Kenya’s Great Rift Valley, a 450-mile-long volcanic trench ripped open by shifting tectonic plates, is known as the cradle of mankind for the million-year-old remains of human forebears discovered there. Oil drillers say the area also holds a string of fields that could make East Africa’s largest economy a major energy producer. The U.K.’s Tullow Oil and Canada’s Africa Oil found crude at two wells last year and now plan up to 11 more test wells in 2013. The valley could yield 10 billion barrels, Tullow estimates, enough to supply Kenya for three centuries.
The discovery puts Kenya at the center of East Africa’s emerging oil industry. Uganda will soon start to produce the oil it discovered starting in 2006. Tullow and Africa Oil are drilling in Ethiopia. And South Sudan, the world’s newest nation and an established oil producer, is looking for new export routes that would bypass the country it broke away from. All this oil would probably be piped to Kenya’s coast.
With the continent’s oil industry centered on Nigeria in West Africa, East Africa has been overlooked. Of the more than 30,000 wells drilled in Africa, fewer than 500 were in East Africa, according to Afren, an oil explorer active in the region. “There was a giant underexplored hole on the map,” Africa Oil Chief Executive Officer Keith Hill says. “Now the world has woken up to East Africa. I’ve never seen a basin of this magnitude.”
Kenya imports all its oil, so securing a domestic energy supply and becoming a hub for area producers would boost an economy forecast to grow 6 percent this year. Officials in Nairobi are proposing a $5 billion plan to build a network of pipelines to a terminal on Kenya’s Indian Ocean coast. Tankers would then ship the oil to customers in China, India, and other Asian countries. “The interest of this country is to fast-track this process,” says Martin Heya, commissioner for petroleum.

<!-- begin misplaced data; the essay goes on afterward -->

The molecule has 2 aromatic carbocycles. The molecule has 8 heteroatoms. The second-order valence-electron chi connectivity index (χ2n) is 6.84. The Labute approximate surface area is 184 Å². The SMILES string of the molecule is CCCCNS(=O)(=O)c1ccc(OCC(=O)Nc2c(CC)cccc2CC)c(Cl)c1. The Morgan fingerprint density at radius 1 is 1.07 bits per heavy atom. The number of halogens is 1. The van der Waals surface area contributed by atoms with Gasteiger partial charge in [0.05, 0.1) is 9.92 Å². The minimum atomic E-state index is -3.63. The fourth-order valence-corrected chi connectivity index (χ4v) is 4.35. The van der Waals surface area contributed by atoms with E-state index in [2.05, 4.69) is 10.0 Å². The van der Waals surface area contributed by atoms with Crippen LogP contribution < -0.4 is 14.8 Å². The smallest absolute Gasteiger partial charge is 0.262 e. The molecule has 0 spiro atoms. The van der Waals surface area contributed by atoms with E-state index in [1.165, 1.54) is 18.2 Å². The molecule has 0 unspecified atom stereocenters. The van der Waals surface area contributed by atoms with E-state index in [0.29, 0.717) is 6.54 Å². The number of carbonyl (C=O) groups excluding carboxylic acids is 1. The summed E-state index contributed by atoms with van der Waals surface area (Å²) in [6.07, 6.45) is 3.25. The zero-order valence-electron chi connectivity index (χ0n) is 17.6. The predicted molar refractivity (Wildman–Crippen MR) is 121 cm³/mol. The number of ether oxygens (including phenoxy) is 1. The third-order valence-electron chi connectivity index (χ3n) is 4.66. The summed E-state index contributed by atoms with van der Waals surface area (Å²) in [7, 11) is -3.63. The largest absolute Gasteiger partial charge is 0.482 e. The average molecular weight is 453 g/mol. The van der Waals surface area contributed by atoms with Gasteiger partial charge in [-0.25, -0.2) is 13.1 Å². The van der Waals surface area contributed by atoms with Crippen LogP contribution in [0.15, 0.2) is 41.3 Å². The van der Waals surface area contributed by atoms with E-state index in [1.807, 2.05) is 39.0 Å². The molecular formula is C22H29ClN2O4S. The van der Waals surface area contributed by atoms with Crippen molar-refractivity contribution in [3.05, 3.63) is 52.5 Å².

Production in Kenya remains three years off. The Rift Valley fields are in a relatively underpopulated part of the country. To move a rig to the Great Rift Valley site takes 230 individual truckloads of equipment driving on dirt roads. Supplies must be flown in from Nairobi, two hours away.
Workers are guarded by policemen carrying Kalashnikovs in an area where cattle rustling can escalate into gun battles between tribes. “We had to stop the seismic crew for a day,” says Africa Oil Vice President James Phillips. “They were shooting at each other, not at us, but the guys on the seismic crew had to stop and lay down on the ground. There were a few bullets flying.”